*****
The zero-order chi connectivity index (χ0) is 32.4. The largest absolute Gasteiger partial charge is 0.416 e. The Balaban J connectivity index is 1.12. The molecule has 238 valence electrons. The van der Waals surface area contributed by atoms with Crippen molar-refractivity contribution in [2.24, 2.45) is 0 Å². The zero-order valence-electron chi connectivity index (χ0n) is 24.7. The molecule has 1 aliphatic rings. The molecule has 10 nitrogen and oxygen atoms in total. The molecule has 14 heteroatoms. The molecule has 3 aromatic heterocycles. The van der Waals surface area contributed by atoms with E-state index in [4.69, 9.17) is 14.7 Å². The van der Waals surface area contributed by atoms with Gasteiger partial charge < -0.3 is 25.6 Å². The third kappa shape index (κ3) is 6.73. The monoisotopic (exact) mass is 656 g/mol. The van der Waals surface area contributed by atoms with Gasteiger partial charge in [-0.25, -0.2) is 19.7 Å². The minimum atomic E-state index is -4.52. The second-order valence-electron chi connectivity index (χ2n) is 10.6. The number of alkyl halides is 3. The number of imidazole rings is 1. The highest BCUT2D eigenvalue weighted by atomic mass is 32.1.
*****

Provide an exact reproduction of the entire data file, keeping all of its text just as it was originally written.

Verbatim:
The zero-order chi connectivity index (χ0) is 32.4. The largest absolute Gasteiger partial charge is 0.416 e. The Balaban J connectivity index is 1.12. The molecule has 238 valence electrons. The van der Waals surface area contributed by atoms with Crippen molar-refractivity contribution in [2.24, 2.45) is 0 Å². The zero-order valence-electron chi connectivity index (χ0n) is 24.7. The molecule has 1 aliphatic rings. The molecule has 10 nitrogen and oxygen atoms in total. The molecule has 14 heteroatoms. The molecule has 3 aromatic heterocycles. The van der Waals surface area contributed by atoms with E-state index in [4.69, 9.17) is 14.7 Å². The van der Waals surface area contributed by atoms with Gasteiger partial charge < -0.3 is 25.6 Å². The third kappa shape index (κ3) is 6.73. The monoisotopic (exact) mass is 656 g/mol. The van der Waals surface area contributed by atoms with Gasteiger partial charge in [-0.25, -0.2) is 19.7 Å². The minimum atomic E-state index is -4.52. The second-order valence-electron chi connectivity index (χ2n) is 10.6. The number of alkyl halides is 3. The number of imidazole rings is 1. The highest BCUT2D eigenvalue weighted by atomic mass is 32.1.